The second proportion of the results retrieved in the APP market is the angle measurement APP which holds the largest proportion among selected literatures regarding intelligent rehabilitation APPs. The degree of rehabilitation of DRF patients is generally diagnosed by the angle of extension, flexion, pronation, and supination of the wrist and forearm. The angle measurement tool allows the patient to measure and record the rehabilitation angle without leaving home and can make independent judgments or share the data with the doctor in real time so that the doctor can understand the degree of the patient’s rehabilitation. The ulnar deviation measurement of the two APPs is demonstrated in Figure 3.
There are not many rehabilitation games related to fractures in the APP store and literature studies. The way of games is conducive to divert the patient’s attention, in the process of playing games to enhance wrist finger movement and joint training and reduce the discomfort in the training process.
The intelligent monitoring APP involves more complicated processes and links, providing patients with an emerging medical service model (Figure 4). It can combine online consultation with offline care to provide remote services for patients, ease the gathering and intersection of outpatient populations, promote closer communication between doctors and patients, and improve rehabilitation effects.
The popularization of mHealth technology has gradually brought a new experience and service mode to the public, which would help to address the disadvantages of the existing medical system [18, 19]. This research combines scientific research with the practical APP market, comprehensively analyzes the current status of the utilization of DRF’s intelligent rehabilitation APP, and discusses the characteristics of different types of rehabilitation APPs.
From the research results of the APP market, the most involved are intelligent intervention APPs, the average downloads are over 1000. The most popular APP is the intelligent monitoring APP, which scores more than 4 points. In contrast, the most involved in literatures are the angle measurement APPs, followed by rehabilitation game APPs. This may indicate that angular measurement and rehabilitation game APPs have more research value; meanwhile, intelligent intervention and intelligent monitoring are more valuable regarding commercial and economic areas. The APP involved in some literatures does not yet exist in the APP market, which may indicate that some APPs are still in the development stage. However, most of the APPs in the APP market lack effective evidence and real data support, and the actual medical value needs further verification.
4.1. The Advantages and Disadvantages of Different Types of Rehabilitation APPs
Studies have shown that the prognosis of patient with DRF would benefit from the combination of supervised PT and Heps . Intelligent intervention APPs realize the combination of the two methods. On one hand, the real-time transmission of smart phone devices realizes the connection between patients and medical service providers, which is conducive to the development of personalized guidance programs . Meanwhile, these APPs also provide professional rehabilitation exercise guidance which promotes correct functional exercise . On the other hand, intelligence software runs in the background to supervise patients to complete corresponding functional exercises and provide users with timely feedback through charts and other forms of information to improve patients’ emotional and psychological conditions in time .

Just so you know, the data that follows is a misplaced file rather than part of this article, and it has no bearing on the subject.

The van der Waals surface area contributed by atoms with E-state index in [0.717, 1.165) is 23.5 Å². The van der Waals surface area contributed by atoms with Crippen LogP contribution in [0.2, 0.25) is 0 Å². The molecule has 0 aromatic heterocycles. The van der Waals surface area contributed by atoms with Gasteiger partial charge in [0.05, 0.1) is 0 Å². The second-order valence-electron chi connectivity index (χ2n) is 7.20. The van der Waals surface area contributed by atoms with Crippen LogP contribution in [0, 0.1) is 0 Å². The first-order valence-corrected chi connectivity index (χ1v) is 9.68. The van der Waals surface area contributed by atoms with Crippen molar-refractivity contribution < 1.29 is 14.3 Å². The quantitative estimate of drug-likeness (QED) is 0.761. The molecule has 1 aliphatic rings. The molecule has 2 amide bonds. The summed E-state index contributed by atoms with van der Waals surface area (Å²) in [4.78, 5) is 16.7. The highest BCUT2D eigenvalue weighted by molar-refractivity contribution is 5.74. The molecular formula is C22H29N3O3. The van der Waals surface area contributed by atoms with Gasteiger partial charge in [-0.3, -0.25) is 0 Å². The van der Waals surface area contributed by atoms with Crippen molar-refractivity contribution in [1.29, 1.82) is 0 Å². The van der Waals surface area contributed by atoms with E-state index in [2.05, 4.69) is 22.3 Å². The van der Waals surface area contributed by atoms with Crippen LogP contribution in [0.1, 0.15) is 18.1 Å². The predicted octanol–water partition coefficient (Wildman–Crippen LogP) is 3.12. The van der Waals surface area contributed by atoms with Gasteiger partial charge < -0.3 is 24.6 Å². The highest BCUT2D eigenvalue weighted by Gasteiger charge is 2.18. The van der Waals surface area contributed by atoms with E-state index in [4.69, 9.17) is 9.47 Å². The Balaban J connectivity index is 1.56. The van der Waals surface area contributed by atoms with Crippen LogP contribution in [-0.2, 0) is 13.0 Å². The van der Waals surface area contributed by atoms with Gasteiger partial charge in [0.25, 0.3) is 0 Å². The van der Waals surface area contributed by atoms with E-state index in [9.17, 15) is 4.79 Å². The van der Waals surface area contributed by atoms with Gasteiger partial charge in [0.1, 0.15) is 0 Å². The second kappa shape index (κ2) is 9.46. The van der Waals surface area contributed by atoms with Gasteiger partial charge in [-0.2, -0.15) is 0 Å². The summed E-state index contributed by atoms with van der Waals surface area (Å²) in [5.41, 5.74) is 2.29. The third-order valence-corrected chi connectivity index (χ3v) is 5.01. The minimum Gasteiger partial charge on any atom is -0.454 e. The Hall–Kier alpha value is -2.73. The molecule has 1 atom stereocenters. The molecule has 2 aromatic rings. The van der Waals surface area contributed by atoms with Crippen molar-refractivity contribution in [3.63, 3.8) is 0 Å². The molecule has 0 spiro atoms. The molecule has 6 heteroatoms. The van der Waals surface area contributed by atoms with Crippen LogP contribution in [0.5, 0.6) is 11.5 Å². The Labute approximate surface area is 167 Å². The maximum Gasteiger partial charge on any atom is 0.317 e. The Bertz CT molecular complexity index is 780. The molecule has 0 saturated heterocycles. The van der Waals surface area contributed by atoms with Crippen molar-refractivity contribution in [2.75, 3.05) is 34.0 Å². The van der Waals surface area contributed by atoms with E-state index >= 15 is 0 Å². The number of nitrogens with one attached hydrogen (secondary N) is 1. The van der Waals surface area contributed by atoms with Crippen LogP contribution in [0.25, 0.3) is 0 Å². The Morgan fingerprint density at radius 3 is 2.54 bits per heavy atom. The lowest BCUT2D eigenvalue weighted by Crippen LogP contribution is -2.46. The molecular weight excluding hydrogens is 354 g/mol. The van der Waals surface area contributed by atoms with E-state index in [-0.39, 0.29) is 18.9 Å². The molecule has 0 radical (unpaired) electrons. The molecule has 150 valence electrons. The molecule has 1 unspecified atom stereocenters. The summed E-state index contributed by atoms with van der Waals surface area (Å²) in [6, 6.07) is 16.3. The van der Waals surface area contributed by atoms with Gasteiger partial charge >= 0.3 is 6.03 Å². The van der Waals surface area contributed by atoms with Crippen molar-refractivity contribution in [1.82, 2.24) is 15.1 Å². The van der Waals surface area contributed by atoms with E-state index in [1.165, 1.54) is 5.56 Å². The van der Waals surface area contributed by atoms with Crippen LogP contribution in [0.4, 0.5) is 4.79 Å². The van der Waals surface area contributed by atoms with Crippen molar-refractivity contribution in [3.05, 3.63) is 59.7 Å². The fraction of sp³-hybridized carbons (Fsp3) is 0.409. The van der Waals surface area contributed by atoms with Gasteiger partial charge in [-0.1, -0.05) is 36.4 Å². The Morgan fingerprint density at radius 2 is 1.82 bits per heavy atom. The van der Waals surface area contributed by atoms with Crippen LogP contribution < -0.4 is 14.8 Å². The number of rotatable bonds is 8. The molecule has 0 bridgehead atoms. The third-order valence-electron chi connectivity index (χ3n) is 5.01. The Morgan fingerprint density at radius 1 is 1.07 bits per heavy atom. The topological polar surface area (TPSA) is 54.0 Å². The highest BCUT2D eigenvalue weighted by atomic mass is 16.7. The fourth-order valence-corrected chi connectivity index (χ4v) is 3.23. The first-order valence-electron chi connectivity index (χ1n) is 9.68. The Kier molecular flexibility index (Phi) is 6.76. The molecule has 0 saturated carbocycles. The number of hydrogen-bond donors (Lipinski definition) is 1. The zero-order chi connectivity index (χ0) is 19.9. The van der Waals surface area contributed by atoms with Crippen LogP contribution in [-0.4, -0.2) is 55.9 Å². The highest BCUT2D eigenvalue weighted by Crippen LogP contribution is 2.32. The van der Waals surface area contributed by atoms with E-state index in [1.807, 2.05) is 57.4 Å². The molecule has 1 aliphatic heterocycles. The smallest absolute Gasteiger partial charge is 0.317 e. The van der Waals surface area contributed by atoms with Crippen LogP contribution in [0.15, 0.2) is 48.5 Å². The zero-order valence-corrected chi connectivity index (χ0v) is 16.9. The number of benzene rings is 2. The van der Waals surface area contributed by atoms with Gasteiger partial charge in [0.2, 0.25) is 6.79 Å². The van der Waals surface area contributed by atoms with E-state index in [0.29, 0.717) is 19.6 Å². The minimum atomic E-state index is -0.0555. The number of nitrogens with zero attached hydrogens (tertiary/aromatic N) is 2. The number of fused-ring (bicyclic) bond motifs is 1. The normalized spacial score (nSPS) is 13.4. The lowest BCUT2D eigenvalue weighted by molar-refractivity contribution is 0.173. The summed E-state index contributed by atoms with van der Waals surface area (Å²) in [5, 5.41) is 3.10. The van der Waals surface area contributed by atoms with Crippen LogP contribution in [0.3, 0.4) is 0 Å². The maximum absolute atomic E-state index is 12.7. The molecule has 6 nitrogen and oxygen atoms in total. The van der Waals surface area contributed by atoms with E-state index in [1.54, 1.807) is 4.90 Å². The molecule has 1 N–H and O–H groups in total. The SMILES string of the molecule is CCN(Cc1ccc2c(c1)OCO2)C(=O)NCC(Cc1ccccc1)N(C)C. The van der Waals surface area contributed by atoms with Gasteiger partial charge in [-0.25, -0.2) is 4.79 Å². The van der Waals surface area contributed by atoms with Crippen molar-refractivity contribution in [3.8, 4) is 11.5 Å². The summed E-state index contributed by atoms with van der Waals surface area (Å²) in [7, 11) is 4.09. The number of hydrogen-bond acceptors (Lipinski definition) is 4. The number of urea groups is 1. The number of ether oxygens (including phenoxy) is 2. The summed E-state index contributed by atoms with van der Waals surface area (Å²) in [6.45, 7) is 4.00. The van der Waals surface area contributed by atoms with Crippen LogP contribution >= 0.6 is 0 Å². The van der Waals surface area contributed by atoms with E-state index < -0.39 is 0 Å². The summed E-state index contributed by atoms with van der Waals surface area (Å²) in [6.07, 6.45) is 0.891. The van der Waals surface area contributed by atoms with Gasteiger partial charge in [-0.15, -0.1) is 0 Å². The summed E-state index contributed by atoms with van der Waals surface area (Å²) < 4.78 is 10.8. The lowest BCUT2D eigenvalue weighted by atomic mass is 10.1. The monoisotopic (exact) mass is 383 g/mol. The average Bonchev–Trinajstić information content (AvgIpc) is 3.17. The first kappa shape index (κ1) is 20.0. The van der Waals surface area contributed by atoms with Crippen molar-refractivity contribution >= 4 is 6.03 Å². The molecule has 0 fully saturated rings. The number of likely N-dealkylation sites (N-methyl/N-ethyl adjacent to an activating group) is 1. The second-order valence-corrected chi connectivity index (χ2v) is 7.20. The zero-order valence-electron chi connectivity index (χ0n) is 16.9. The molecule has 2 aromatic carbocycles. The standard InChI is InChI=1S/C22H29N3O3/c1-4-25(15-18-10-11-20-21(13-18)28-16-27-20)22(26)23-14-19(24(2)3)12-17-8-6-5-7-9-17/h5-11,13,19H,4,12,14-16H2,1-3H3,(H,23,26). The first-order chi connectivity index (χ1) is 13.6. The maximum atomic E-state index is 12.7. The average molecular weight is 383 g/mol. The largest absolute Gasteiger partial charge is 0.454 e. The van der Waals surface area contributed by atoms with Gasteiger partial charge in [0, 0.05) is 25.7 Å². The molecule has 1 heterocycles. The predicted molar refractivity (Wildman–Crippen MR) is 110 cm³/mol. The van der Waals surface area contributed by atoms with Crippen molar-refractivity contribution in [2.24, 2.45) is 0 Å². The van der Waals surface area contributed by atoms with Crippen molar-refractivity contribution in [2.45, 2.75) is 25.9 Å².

Most of the patients with DRF would self-diagnose their condition and recovery process by judging proprioceptive recovery such as grip strength, pinch force, and wrist movement. Few patients would determine their rehabilitation process by measuring the angle of wrist movement [24, 25]. Nevertheless, the current understanding and knowledge in regard to wrist proprioception is still not enough [26–28]. Distal fractures of the radius might often involve with the wrist [29, 30], which would limit the range of movement (ROM) between the forearm and wrist in multiple motor planes, including wrist flexion and extension, carpal ulnar deflection, and forearm pronation [31, 32]. Hence, the ROM would be more accurate when determining the recovery process of DRF . The angle measurement involved in this article mainly measures the range of motion and angle in two ways. For example, the measurement of ulnar deviation, one is to upload the angle photo or video of the part to be measured to the APP and then measure based on the image data; the other is to fix the mobile device on the part to be measured on the wrist or forearm and measure the movement amplitude (angle) in real time (Figure 3). The accuracy and precision of these two methods are affected by the accuracy of the method used by the patients.
Patients with DRF usually experience symptoms such as limited wrist movement , pain, weakness, and even serious complications (nonunion  and malunion ). Professional rehabilitation care is beneficial for pain management and reduction of the occurrence of adverse complications . Intelligent monitoring APP helps professional medical staff and patients to establish harmonious relationship , provide timely and professional medical services, and reduce the occurrence of adverse complications. Moreover, it can provide remote consultation and home care. Compared with the traditional medical model, it can greatly save patients’ waiting time and improve patient satisfaction and rehabilitation flexibility.